Then it was time to come home and donate to the charity-blanket collection. YoungB drove me to the drop-off point, and I left my squares at the door, in a box already brimming with enough others for a cheery, sizeable rug. It’s not quite from the sublime to the ridiculous, but it’s certainly a different section of the creative continuum; and all the creatives involved in the blanket will also be forever anonymous while being forever immortalised 🙂
The call for squares went out via one of my knitting groups. They needed to be as near as possible to 15cm x 15cm, using 8-ply acrylic; and whether they were knitted or crocheted wasn’t important. Someone would then take all those squares and make them into a blanket, which in turn would be presented to a nearby hospital. No colour or pattern specification required, just whatever you had on hand that would cheer someone in need of comfort.
I thought it would be the ideal opportunity to use up some stash yarn that met those descriptions and was never going to be quite right with anything else, so I cast on using 4.00mm needles. That was about when Life in general started to go off the rails, so I simply point out that, even as a child, when I was the most beginner of knitters, I have probably never tinked a garter-stitch item quite so many times! Of course, I had expert assistance to hand in those days, in the shape of my mother and aunts; nowadays, I’m my own expert assistance most of the time, and I obviously have my limits.
I’d also point out that the cheap acrylic yarn – whose ball-bands are long lost to history, so I’m unable to provide details – knitted up well and kept coming up well after the sixth or seventh tink. The stitch definition was still good, and – despite being reknitted and reknitted a bit more and reknitted again because that didn’t work – it didn’t go fluffy. Sturdy stuff, as I think the photo illustrates, and probably ideal for the sort of action it’s likely to see.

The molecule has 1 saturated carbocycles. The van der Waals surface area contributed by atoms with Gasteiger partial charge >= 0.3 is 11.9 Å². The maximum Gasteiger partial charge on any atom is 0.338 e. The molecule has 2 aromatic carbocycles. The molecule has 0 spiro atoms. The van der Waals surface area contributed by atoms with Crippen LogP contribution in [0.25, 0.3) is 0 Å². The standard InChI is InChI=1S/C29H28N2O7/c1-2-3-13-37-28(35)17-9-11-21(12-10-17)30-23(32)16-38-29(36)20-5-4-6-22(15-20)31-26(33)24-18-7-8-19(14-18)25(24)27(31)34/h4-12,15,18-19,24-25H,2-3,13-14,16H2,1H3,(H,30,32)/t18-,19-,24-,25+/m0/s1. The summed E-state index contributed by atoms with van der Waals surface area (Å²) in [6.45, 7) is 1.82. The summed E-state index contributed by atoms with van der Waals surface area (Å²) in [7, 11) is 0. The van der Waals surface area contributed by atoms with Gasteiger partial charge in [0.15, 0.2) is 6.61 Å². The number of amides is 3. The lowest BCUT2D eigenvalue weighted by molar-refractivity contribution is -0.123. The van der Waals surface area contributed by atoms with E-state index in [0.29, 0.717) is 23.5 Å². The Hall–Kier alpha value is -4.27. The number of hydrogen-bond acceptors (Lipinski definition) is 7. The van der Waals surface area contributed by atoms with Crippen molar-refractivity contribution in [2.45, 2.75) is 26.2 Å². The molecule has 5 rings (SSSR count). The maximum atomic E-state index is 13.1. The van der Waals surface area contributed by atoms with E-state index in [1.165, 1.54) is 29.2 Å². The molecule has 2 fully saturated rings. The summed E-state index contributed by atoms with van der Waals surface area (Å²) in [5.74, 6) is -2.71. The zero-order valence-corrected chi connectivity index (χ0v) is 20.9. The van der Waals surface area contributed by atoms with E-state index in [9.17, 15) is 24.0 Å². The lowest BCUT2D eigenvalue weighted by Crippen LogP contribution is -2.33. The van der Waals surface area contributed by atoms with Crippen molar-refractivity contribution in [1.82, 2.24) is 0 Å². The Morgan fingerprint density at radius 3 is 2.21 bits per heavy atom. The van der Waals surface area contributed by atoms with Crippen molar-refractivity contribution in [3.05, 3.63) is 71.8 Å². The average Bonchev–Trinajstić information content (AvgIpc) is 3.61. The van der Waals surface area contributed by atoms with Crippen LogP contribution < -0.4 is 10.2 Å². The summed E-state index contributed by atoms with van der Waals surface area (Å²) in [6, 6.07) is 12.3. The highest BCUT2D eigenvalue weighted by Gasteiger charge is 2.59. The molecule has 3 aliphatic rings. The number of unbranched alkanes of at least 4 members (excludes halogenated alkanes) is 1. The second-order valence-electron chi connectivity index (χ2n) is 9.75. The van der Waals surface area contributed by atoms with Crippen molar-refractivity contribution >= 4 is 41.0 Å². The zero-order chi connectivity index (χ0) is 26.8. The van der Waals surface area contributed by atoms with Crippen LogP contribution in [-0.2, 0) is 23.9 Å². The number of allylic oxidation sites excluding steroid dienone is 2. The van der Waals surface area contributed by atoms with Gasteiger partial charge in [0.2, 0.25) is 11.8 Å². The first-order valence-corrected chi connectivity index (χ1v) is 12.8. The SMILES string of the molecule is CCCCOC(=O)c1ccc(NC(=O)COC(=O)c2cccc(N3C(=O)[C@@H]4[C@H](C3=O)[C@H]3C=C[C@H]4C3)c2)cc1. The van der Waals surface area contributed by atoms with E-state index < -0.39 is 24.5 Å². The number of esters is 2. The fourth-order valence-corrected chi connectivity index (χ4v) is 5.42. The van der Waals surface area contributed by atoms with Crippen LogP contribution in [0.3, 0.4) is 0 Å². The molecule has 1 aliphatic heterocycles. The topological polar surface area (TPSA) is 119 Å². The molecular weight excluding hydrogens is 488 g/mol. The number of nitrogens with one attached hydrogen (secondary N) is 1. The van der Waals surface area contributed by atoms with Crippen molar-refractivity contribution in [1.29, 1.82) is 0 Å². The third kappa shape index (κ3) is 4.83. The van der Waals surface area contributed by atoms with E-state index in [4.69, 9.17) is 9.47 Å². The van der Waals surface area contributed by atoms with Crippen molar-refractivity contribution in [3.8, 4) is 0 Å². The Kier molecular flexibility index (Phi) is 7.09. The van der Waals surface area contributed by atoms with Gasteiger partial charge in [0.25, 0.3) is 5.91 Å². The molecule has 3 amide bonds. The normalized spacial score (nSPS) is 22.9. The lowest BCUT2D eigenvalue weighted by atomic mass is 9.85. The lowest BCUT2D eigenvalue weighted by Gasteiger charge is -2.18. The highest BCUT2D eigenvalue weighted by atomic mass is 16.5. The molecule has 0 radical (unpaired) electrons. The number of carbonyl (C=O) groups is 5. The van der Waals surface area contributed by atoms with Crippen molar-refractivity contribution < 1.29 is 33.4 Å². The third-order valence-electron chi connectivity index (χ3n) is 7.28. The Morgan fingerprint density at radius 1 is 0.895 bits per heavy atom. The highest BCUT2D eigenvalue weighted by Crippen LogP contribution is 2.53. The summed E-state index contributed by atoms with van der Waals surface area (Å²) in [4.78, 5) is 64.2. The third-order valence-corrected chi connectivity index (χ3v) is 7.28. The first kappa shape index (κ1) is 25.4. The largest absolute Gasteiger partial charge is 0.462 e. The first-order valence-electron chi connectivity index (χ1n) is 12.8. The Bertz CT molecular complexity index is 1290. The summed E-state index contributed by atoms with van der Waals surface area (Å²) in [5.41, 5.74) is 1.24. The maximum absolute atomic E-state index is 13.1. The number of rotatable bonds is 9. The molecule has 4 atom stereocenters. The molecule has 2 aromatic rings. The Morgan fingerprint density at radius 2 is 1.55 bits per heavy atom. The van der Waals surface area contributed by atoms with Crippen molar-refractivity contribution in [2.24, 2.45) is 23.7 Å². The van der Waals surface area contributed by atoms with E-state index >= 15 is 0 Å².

My original thought was that I could knit half a dozen such squares and, in normal circumstances, I probably could. Yeah. I’ve finished two. They will have to do. I remind myself that, if everyone visiting the pick-up point donated two squares, there’d be a carton of blankets already. I hope the two I’ve made will fit in with others. They’re simple, but they meet the criteria. And I hope their bright cheeriness will help to lift someone’s spirits at a time of distress.
I hope you have some cheer to wrap around you, too, particularly if you’re somewhere chilly 🙂
I wanted this to be a post with all the details for what is a toasty warm addition to the family now that temperatures have definitely dropped. However, life happens; and the latest happening has derailed things significantly. So, you know, if I give you a general idea, that might have to do. Complete, accurate details would require me to weigh the remaining yarn, then calculate how much of some colours made it into the blanket. I can tell you now, that’s not happening.
For colours and temperature range represented by each, see broad discussion here and below table for details.
Any changes to the original plan were mostly “Let’s not do that” things, dictated by unexpected health setbacks that necessitated a frank and fearless consideration of what could be left out so that YoungB would get his blanket at all (much like this post, actually). There is no “essence of QR code” square, for example. Although I’d planned a double border so that I could incorporate his name and the year, that didn’t happen either. It would have been too time-consuming. I may embroider the year on one of the neutral squares. Then again, I may not.
It was my design, but influenced by the need for solid squares and something that would quickly be square from a circular centre, so that the CJAYG method wouldn’t give me headaches (see discussion). I had assistance with colour choices from both Dr B and YoungB. I’m not sure we got it right in a couple of cases, but, hey, we’re the ones telling the story 🙂
Temperature range ˚C
Yarn colour (BWM Classic 8 ply) (bought)
610 – Indian blue: 25g (1 ball)
3.0 – 7.9
600 – periwinkle: 200g (1 ball)
8.0 – 12.9
777 – powder blue: 200g (3 balls)
13.0 – 17.9
745 – pale eucalypt: 300g (3 balls)
18.0 – 22.9
695 – guava: 200g (2 balls)
23.0 – 27.9